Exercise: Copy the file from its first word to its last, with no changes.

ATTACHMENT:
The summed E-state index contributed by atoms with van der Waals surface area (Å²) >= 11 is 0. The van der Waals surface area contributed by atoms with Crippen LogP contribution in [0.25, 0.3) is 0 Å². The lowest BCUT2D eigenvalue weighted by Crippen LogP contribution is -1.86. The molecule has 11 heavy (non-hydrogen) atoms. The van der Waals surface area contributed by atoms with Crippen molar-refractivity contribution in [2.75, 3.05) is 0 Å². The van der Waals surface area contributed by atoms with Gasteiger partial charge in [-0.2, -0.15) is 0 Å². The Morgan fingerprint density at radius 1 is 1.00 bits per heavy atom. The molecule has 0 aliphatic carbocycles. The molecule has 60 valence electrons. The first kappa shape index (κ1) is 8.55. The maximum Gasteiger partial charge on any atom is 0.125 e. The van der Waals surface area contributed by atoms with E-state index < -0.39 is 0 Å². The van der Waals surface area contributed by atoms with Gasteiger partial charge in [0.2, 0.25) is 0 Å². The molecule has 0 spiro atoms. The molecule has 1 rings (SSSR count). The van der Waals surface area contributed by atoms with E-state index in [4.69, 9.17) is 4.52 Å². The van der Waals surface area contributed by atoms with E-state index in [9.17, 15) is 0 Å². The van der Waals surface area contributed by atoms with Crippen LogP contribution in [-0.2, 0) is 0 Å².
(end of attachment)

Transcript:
The summed E-state index contributed by atoms with van der Waals surface area (Å²) >= 11 is 0. The van der Waals surface area contributed by atoms with Crippen LogP contribution in [0.25, 0.3) is 0 Å². The lowest BCUT2D eigenvalue weighted by Crippen LogP contribution is -1.86. The molecule has 11 heavy (non-hydrogen) atoms. The van der Waals surface area contributed by atoms with Crippen molar-refractivity contribution in [2.75, 3.05) is 0 Å². The van der Waals surface area contributed by atoms with Gasteiger partial charge in [-0.2, -0.15) is 0 Å². The Morgan fingerprint density at radius 1 is 1.00 bits per heavy atom. The molecule has 0 aliphatic carbocycles. The molecule has 60 valence electrons. The first kappa shape index (κ1) is 8.55. The maximum Gasteiger partial charge on any atom is 0.125 e. The van der Waals surface area contributed by atoms with E-state index < -0.39 is 0 Å². The van der Waals surface area contributed by atoms with Gasteiger partial charge in [0.2, 0.25) is 0 Å². The molecule has 0 spiro atoms. The molecule has 1 rings (SSSR count). The van der Waals surface area contributed by atoms with E-state index in [4.69, 9.17) is 4.52 Å². The van der Waals surface area contributed by atoms with E-state index in [9.17, 15) is 0 Å². The van der Waals surface area contributed by atoms with Crippen LogP contribution in [-0.2, 0) is 0 Å².